Ann Weiss is not pleased with the baker from whom she orders her son Scotty’s eighth birthday cake. Though the baker is of an age to have children, and even grandchildren, he takes no interest in her son’s birthday and seems to have no time for small talk. The transaction is direct and impersonal, and Ann leaves the bakery vaguely disgruntled by the man’s coldness.
Two days later, on his birthday, Scotty and a friend are walking to school when Scotty is hit by a car and knocked to the pavement. The driver of the car stops, but drives on when Scotty gets up, shaken but apparently unharmed. Scotty returns home, lies down on the sofa, and loses consciousness. Alarmed because she cannot rouse him, Ann telephones her husband, Howard, who telephones an ambulance.
At the hospital, Howard and Ann are assured by their physician, Dr. Francis, that nothing serious seems to be wrong with Scotty. He is only in a deep sleep, not in a coma, and will soon awaken. That evening, while they await tests results, Howard goes home to bathe and change clothes. After he has reached the house, the phone rings, and the caller tells Howard that he has an unclaimed birthday cake. Impatient and confused, Howard denies any knowledge of a cake and hangs up, only to be disturbed by a second call a few minutes later. This time, the caller says nothing, then hangs up.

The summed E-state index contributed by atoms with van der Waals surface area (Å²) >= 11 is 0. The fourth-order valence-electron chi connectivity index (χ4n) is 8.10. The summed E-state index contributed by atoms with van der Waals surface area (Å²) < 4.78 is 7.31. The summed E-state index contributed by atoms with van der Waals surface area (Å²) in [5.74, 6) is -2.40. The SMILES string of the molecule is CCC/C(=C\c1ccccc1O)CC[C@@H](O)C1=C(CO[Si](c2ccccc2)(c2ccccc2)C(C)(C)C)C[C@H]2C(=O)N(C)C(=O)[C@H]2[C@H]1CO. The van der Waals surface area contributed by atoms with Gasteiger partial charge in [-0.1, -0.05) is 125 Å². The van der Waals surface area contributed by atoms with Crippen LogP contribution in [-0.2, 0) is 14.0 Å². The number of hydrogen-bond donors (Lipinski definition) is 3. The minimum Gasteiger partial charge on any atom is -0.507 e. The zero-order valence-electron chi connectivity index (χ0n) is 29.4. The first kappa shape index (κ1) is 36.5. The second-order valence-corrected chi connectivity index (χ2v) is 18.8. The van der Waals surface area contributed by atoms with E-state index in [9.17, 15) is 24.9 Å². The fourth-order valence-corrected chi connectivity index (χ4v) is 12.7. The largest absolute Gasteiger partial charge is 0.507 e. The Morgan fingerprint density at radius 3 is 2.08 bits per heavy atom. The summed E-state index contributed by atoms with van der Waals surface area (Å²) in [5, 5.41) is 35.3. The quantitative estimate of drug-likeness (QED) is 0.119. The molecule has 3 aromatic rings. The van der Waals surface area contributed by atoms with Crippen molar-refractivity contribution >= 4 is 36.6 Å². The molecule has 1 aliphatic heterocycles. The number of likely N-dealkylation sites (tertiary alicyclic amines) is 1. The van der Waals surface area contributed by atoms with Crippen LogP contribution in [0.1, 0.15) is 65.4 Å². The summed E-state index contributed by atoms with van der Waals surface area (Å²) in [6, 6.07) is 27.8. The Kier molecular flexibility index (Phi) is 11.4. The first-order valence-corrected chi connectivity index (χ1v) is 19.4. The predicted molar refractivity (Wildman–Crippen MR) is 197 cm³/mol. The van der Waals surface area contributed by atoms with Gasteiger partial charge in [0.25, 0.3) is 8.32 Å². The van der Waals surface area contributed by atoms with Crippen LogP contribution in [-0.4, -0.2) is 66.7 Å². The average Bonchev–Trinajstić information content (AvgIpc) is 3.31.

Back at the hospital, Howard discovers that Scotty, still unconscious, is being fed intravenously. Ann is anxious about his not waking up. Howard suggests that Ann go home for a while and tells her about the phone calls, but she refuses to leave Scotty. When Dr. Francis comes in on late-night rounds, Howard and Ann demand to know why Scotty has not yet awakened. The doctor assures them that Scotty is suffering from a hairline...
(The entire section is 736 words.)